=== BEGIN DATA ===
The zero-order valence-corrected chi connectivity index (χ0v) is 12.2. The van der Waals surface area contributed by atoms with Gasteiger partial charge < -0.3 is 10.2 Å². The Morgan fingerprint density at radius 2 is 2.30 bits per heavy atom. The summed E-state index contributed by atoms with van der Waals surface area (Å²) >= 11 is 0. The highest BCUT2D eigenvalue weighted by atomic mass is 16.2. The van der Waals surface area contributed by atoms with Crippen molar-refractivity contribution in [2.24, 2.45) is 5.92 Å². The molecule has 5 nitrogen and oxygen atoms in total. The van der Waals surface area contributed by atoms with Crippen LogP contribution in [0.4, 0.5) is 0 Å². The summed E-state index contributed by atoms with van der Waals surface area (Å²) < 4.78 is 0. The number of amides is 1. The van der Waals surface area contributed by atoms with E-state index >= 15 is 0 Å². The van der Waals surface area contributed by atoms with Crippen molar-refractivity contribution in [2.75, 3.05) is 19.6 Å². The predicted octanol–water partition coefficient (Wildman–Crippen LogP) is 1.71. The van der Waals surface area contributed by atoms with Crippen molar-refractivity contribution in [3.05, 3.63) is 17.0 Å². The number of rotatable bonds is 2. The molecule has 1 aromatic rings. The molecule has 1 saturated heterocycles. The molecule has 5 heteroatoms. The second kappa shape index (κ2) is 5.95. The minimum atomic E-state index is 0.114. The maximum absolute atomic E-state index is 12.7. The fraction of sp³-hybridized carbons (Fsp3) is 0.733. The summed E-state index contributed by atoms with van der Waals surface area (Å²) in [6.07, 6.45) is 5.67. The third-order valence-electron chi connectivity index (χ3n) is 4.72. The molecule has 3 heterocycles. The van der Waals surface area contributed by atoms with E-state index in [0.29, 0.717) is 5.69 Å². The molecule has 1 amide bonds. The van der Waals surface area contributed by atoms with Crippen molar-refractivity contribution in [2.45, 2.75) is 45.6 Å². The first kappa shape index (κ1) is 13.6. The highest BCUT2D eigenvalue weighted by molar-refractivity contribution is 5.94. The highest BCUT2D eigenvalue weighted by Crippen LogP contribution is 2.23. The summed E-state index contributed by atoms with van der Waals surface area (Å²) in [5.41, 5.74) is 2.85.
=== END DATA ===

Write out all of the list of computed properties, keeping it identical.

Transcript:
The zero-order valence-corrected chi connectivity index (χ0v) is 12.2. The van der Waals surface area contributed by atoms with Gasteiger partial charge < -0.3 is 10.2 Å². The Morgan fingerprint density at radius 2 is 2.30 bits per heavy atom. The summed E-state index contributed by atoms with van der Waals surface area (Å²) >= 11 is 0. The highest BCUT2D eigenvalue weighted by atomic mass is 16.2. The van der Waals surface area contributed by atoms with Crippen molar-refractivity contribution in [2.24, 2.45) is 5.92 Å². The molecule has 5 nitrogen and oxygen atoms in total. The van der Waals surface area contributed by atoms with Crippen LogP contribution in [0.4, 0.5) is 0 Å². The summed E-state index contributed by atoms with van der Waals surface area (Å²) < 4.78 is 0. The number of amides is 1. The van der Waals surface area contributed by atoms with E-state index >= 15 is 0 Å². The van der Waals surface area contributed by atoms with Crippen molar-refractivity contribution in [2.75, 3.05) is 19.6 Å². The predicted octanol–water partition coefficient (Wildman–Crippen LogP) is 1.71. The van der Waals surface area contributed by atoms with Crippen molar-refractivity contribution in [3.05, 3.63) is 17.0 Å². The number of rotatable bonds is 2. The molecule has 1 aromatic rings. The molecule has 1 saturated heterocycles. The molecule has 5 heteroatoms. The second kappa shape index (κ2) is 5.95. The minimum atomic E-state index is 0.114. The maximum absolute atomic E-state index is 12.7. The fraction of sp³-hybridized carbons (Fsp3) is 0.733. The summed E-state index contributed by atoms with van der Waals surface area (Å²) in [6.07, 6.45) is 5.67. The third-order valence-electron chi connectivity index (χ3n) is 4.72. The molecule has 3 heterocycles. The van der Waals surface area contributed by atoms with E-state index in [0.29, 0.717) is 5.69 Å². The molecule has 1 amide bonds. The van der Waals surface area contributed by atoms with Crippen molar-refractivity contribution in [2.45, 2.75) is 45.6 Å². The first kappa shape index (κ1) is 13.6. The highest BCUT2D eigenvalue weighted by molar-refractivity contribution is 5.94. The highest BCUT2D eigenvalue weighted by Crippen LogP contribution is 2.23. The summed E-state index contributed by atoms with van der Waals surface area (Å²) in [5.41, 5.74) is 2.85.